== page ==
2) Macro Influencers
These are typically those who have a following between 100k – 500k followers.
These tend to fall somewhere in between 10k -100K followers.
4) Nano Influencers
These are those who have less than 10K followers.
If you’re looking to develop a broad awareness campaign, then you’ll want to focus on the first two categories of influencers. The influencers in categories three and four are incredibly powerful when it comes to getting their followers to take an action.
What are the most common mistakes companies make when trying to engage in influencer marketing?
Christine said that there are four common mistakes she sees companies make when trying to launch an influencer program. They include:
- Succumbing to BSOs.
- Listening to non-data fact advice.
- Choosing influencers for the wrong reasons.
- Putting all of their budgets into influencer marketing.
How do you choose the right influencers?
With so many influencers saying YES to every single brand partnership that comes along, authenticity is hard to come by these days.
Ideally, you should partner with someone who:
- Genuinely believes in your product, and
- Who is aligned with your company’s values.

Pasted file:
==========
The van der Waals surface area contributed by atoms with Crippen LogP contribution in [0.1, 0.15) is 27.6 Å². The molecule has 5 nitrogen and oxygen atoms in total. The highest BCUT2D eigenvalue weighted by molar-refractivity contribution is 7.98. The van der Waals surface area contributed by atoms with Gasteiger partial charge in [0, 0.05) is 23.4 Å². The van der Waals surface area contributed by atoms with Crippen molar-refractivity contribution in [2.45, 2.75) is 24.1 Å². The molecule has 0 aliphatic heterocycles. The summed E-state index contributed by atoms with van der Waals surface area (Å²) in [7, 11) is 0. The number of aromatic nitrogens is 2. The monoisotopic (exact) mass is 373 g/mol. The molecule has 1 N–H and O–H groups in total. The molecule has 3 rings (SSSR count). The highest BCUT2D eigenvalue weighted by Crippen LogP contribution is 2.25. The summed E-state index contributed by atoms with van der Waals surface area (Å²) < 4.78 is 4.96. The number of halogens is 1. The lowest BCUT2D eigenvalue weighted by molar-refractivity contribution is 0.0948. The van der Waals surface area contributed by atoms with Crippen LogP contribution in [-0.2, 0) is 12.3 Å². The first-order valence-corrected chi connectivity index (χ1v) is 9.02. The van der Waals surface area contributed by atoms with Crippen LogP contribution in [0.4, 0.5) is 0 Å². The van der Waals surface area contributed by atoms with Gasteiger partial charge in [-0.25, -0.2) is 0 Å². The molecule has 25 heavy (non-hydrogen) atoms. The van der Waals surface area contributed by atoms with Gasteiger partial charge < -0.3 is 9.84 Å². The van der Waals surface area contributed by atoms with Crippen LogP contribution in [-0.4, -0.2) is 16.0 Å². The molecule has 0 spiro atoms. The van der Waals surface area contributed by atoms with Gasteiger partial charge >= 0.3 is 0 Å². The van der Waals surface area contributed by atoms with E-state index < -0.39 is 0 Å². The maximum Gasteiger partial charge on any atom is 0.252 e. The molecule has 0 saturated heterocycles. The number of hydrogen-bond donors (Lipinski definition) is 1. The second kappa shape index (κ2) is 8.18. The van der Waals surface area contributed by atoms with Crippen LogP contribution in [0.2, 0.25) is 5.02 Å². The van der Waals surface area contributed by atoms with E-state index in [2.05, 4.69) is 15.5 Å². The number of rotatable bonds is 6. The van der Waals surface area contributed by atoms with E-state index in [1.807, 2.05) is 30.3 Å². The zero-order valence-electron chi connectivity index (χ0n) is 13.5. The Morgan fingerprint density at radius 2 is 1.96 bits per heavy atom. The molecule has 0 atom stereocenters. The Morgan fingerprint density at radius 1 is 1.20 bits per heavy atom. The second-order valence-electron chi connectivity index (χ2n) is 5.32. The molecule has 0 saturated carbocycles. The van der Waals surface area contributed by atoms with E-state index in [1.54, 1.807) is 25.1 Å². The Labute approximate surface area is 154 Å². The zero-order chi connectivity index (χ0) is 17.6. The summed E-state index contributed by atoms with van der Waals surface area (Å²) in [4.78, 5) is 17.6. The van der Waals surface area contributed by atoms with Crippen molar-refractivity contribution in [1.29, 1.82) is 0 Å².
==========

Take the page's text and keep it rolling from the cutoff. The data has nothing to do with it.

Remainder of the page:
When you do that, your promotion will just come off much more genuine and it’s generally easier for people to trust your brand.
To do this, you must filter your influencers. You need to be picky, and your influencers should meet all of the key criteria you laid out for your brand.
Otherwise, your brand might get mismatched with influencers who could be talking about CBD one day, and a different topic in another.
“When it comes to influencer marketing, we always look into data, but there’s that human element, where you need to be picky about. You need to be picky about who you partner with.“Christine Scherping
Which do you think is more successful: having long-term partnerships with influencers or working with them once or twice?
“Influencers are an integral part of your business and you want to see them involved,” said Christine.